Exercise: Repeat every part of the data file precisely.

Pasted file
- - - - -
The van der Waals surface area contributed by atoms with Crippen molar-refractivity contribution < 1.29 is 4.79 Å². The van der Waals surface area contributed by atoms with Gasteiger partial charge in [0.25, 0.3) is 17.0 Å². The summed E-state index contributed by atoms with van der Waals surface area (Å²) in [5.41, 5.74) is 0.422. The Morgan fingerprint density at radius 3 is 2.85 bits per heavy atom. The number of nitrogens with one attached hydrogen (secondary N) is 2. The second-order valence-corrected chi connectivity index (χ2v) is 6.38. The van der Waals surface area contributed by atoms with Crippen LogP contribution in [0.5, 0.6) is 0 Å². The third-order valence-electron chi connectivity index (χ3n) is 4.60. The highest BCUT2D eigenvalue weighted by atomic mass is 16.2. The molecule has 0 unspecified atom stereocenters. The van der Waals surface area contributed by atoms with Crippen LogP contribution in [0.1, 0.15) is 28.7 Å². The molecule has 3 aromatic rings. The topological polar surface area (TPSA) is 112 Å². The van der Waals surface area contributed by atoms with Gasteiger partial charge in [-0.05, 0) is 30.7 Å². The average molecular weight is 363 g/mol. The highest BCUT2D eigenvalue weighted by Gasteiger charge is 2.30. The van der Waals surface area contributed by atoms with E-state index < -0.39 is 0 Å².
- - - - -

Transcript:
The van der Waals surface area contributed by atoms with Crippen molar-refractivity contribution < 1.29 is 4.79 Å². The van der Waals surface area contributed by atoms with Gasteiger partial charge in [0.25, 0.3) is 17.0 Å². The summed E-state index contributed by atoms with van der Waals surface area (Å²) in [5.41, 5.74) is 0.422. The Morgan fingerprint density at radius 3 is 2.85 bits per heavy atom. The number of nitrogens with one attached hydrogen (secondary N) is 2. The second-order valence-corrected chi connectivity index (χ2v) is 6.38. The van der Waals surface area contributed by atoms with Crippen LogP contribution in [0.5, 0.6) is 0 Å². The third-order valence-electron chi connectivity index (χ3n) is 4.60. The highest BCUT2D eigenvalue weighted by atomic mass is 16.2. The molecule has 0 unspecified atom stereocenters. The van der Waals surface area contributed by atoms with Crippen LogP contribution in [0.1, 0.15) is 28.7 Å². The molecule has 3 aromatic rings. The topological polar surface area (TPSA) is 112 Å². The van der Waals surface area contributed by atoms with Gasteiger partial charge in [-0.05, 0) is 30.7 Å². The average molecular weight is 363 g/mol. The highest BCUT2D eigenvalue weighted by Gasteiger charge is 2.30. The van der Waals surface area contributed by atoms with E-state index < -0.39 is 0 Å².